Another expert quoted in the story, William P. Bozeman of Wake Forest University, says receiving a Taser shot is painful “but as soon as the Taser stops sending out electricity, the pain is over and you’re fully functional again in a matter of moments.” Bozeman, as the story points out, “published a study in 2009 of 1,201 people who had been stunned and found that 99.7 percent of them have few to no injuries.”

Reform may worsen ER crowding

Associated Press medical reporter Carla K. Johnson has found that, contrary to common assumptions, emergency rooms could become even more crowded with the passage and implementation of health care reform. Popular wisdom has it that, with more access to insurance thus to primary care, folks will be less likely to go to the emergency room for minor complaints or to allow illness to progress to the point where an emergency visit is necessary. Johnson, an AHCJ board member, gives three big reasons why it’s not that simple:

  • There are not (will not) be enough primary care physicians in America to deliver that preventative care.
  • At present, the uninsured are no more likely to use the ER than patients with insurance coverage.
  • “The biggest users of emergency rooms by far are Medicaid recipients,” Johnson writes. “And the new health insurance law will increase their ranks by about 16 million.”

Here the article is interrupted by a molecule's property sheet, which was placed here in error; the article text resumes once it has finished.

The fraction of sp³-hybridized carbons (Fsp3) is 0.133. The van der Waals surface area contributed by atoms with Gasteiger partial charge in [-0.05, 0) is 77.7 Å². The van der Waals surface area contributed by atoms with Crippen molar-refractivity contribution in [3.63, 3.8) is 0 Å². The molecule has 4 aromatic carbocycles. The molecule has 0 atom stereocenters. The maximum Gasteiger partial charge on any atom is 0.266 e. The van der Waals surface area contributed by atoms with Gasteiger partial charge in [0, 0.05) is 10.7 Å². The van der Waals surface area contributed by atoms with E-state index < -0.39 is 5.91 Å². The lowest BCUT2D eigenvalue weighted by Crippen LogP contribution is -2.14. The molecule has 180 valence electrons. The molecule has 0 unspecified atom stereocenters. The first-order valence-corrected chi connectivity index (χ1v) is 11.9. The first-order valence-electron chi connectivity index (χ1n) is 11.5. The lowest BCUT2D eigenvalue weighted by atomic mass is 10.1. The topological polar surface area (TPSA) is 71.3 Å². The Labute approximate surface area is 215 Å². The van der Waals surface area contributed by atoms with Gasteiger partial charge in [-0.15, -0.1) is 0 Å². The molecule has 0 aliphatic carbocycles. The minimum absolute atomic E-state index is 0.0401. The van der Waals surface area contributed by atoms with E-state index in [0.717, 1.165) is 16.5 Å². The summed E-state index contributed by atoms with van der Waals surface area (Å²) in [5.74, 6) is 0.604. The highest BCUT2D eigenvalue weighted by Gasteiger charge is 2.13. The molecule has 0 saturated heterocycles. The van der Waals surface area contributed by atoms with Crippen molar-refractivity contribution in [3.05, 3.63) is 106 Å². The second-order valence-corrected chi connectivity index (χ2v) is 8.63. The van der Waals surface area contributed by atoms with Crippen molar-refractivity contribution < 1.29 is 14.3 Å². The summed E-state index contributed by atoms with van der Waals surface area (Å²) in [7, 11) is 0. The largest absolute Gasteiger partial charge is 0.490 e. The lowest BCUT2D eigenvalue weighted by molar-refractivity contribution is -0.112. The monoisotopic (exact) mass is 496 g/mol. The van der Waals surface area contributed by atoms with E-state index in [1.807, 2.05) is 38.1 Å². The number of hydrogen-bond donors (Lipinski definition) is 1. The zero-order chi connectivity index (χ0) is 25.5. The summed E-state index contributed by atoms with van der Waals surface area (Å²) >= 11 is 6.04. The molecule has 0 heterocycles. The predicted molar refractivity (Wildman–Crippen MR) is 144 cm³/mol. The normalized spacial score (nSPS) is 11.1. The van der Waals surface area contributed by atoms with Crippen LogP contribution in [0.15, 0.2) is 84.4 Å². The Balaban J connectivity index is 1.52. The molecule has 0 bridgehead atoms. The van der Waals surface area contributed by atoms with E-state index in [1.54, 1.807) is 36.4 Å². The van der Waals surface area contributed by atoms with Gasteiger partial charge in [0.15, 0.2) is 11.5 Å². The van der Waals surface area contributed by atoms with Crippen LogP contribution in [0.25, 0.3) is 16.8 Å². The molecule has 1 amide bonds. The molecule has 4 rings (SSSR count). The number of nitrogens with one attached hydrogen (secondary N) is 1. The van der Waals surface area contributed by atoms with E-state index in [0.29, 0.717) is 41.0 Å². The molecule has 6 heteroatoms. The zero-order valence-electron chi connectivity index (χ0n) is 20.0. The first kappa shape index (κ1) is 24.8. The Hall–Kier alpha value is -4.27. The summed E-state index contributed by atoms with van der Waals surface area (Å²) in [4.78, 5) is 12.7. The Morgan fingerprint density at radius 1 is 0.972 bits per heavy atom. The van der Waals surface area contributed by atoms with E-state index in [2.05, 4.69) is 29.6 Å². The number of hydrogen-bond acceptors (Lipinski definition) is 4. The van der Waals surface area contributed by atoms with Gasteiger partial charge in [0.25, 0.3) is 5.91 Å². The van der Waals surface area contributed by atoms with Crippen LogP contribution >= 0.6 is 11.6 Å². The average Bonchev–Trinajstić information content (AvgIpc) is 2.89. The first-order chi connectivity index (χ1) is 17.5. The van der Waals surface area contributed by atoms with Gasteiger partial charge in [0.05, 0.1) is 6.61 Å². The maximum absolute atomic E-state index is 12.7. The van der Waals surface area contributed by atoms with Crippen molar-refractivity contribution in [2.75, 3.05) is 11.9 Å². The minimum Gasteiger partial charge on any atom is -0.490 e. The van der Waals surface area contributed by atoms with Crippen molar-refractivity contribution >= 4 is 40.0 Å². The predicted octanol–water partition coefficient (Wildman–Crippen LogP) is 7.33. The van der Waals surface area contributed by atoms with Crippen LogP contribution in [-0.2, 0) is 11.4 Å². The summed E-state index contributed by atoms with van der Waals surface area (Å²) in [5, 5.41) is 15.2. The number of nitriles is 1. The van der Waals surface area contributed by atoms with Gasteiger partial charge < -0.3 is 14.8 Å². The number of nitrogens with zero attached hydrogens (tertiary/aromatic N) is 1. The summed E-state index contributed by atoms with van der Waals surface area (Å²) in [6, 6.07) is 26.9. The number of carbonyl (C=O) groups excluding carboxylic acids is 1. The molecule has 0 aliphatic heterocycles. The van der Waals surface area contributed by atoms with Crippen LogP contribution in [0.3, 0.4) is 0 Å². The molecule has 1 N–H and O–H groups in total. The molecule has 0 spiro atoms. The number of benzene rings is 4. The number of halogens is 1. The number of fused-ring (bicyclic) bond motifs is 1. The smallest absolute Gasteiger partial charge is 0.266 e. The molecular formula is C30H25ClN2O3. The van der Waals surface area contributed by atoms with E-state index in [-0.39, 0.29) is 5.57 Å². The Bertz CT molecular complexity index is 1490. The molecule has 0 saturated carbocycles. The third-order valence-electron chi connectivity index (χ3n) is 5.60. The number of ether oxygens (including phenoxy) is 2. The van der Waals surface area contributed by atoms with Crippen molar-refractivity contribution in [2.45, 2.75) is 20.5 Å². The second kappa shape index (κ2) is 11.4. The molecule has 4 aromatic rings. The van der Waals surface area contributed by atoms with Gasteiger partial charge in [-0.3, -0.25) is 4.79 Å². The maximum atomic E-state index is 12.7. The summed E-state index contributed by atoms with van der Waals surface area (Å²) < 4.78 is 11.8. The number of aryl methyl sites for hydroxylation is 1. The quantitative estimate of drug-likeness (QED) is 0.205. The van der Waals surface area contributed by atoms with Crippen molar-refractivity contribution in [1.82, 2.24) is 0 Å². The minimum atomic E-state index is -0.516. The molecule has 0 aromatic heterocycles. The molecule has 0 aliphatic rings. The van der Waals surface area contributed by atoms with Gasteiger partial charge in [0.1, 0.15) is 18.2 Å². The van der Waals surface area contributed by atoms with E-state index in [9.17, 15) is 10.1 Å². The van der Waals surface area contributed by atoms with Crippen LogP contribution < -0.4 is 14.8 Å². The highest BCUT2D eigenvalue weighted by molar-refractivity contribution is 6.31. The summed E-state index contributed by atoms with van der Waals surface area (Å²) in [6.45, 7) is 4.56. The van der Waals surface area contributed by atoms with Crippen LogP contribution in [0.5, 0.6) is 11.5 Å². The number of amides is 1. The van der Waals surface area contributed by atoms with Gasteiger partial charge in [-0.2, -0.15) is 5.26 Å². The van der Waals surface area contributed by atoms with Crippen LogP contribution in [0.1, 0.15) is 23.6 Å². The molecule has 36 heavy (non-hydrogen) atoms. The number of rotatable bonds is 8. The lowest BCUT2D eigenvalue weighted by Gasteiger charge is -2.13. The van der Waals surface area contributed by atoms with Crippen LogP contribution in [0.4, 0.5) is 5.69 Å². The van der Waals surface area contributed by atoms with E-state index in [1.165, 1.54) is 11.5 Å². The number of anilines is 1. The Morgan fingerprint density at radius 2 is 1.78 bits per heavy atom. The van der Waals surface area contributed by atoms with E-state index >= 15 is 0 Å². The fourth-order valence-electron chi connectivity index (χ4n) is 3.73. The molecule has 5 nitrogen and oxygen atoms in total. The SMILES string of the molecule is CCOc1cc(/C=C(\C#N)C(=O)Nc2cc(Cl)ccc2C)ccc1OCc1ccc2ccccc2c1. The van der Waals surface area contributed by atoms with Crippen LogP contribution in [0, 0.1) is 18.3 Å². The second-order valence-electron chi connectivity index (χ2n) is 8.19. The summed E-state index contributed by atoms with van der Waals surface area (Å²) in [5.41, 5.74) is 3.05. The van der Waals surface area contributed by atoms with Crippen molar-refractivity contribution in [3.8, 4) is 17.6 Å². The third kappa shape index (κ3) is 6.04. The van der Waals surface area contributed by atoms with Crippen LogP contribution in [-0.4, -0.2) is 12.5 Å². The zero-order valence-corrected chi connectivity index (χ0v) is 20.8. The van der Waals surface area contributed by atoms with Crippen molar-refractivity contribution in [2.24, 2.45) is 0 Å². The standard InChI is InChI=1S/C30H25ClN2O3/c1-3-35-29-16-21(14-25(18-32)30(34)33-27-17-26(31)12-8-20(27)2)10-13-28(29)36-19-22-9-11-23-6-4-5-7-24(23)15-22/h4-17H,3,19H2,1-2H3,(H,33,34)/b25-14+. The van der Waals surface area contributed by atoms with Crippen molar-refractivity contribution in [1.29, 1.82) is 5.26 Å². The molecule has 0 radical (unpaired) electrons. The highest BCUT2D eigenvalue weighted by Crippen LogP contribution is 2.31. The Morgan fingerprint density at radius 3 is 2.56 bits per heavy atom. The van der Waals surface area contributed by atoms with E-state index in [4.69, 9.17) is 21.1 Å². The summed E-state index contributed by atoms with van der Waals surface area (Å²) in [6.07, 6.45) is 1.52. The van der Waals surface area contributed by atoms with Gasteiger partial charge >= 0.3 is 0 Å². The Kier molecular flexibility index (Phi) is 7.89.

ERs are crowded, Johnson writes, not only because of a lack of insurance but also because of obstacles inherent in their structure and mission, such as an aging population, more people with chronic illnesses, the closures of many ERs in the 1990s and the demand for beds for both emergency patients and patients scheduled for elective surgeries that bring more money.

AHCJ Immediate Past President Trudy Lieberman praised Johnson’s story and linked it to reporting by The Boston Globe on the impact of that state’s reform law upon emergency room use. So far, events in Massachusetts reinforce Johnson’s predictions.

The Boston Globe revisited Massachusetts’s ER conundrum last week, and reported pretty much what it did last year—that despite the state’s reform law, which mandated everyone have coverage beginning in July 2007, emergency room use is rising. Last year, the state’s Division of Health Care Finance and Policy cautioned that it was too early to draw any conclusions from the seven percent rise in ER visits between 2005 and 2007. Now the agency is saying that expanded coverage may be one reason for the 9 percent rise from 2004 to 2008. According to commissioner David Morales, many studies have shown that expanding coverage does not reduce emergency room visits. That’s because the uninsured “are not really responsible for significant ER use,” he told the Globe.